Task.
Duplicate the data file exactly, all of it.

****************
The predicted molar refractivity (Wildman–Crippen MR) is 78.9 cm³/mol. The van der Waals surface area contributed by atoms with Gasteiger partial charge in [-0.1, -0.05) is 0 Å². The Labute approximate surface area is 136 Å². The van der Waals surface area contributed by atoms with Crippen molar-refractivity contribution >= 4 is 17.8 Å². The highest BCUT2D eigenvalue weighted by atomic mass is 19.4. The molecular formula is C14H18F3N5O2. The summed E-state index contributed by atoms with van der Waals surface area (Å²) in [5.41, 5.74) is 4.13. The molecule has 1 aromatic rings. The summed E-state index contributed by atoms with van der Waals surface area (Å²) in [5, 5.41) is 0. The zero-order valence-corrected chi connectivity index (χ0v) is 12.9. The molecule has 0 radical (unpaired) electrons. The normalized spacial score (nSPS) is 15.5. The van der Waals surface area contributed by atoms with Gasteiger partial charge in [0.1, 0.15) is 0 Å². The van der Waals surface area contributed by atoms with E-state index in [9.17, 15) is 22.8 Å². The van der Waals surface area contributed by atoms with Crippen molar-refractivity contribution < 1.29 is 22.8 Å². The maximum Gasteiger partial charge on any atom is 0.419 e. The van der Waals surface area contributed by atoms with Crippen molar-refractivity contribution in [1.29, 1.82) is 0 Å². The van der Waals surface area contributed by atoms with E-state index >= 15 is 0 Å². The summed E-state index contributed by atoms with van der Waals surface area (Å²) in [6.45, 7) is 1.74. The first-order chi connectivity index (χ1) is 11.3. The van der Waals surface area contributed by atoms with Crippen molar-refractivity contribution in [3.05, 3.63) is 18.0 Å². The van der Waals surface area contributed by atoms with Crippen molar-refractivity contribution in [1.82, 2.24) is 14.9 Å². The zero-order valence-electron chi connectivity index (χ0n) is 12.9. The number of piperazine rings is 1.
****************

The predicted molar refractivity (Wildman–Crippen MR) is 78.9 cm³/mol. The van der Waals surface area contributed by atoms with Gasteiger partial charge in [-0.1, -0.05) is 0 Å². The Labute approximate surface area is 136 Å². The van der Waals surface area contributed by atoms with Crippen molar-refractivity contribution >= 4 is 17.8 Å². The highest BCUT2D eigenvalue weighted by atomic mass is 19.4. The molecular formula is C14H18F3N5O2. The summed E-state index contributed by atoms with van der Waals surface area (Å²) in [5.41, 5.74) is 4.13. The molecule has 1 aromatic rings. The summed E-state index contributed by atoms with van der Waals surface area (Å²) in [5, 5.41) is 0. The zero-order valence-corrected chi connectivity index (χ0v) is 12.9. The molecule has 0 radical (unpaired) electrons. The normalized spacial score (nSPS) is 15.5. The van der Waals surface area contributed by atoms with Gasteiger partial charge in [0.1, 0.15) is 0 Å². The van der Waals surface area contributed by atoms with E-state index in [9.17, 15) is 22.8 Å². The van der Waals surface area contributed by atoms with Crippen molar-refractivity contribution < 1.29 is 22.8 Å². The maximum Gasteiger partial charge on any atom is 0.419 e. The van der Waals surface area contributed by atoms with Crippen molar-refractivity contribution in [1.29, 1.82) is 0 Å². The van der Waals surface area contributed by atoms with E-state index >= 15 is 0 Å². The summed E-state index contributed by atoms with van der Waals surface area (Å²) in [6.45, 7) is 1.74. The first-order chi connectivity index (χ1) is 11.3. The van der Waals surface area contributed by atoms with Crippen molar-refractivity contribution in [3.05, 3.63) is 18.0 Å². The van der Waals surface area contributed by atoms with Crippen molar-refractivity contribution in [1.82, 2.24) is 14.9 Å². The zero-order valence-electron chi connectivity index (χ0n) is 12.9. The number of piperazine rings is 1.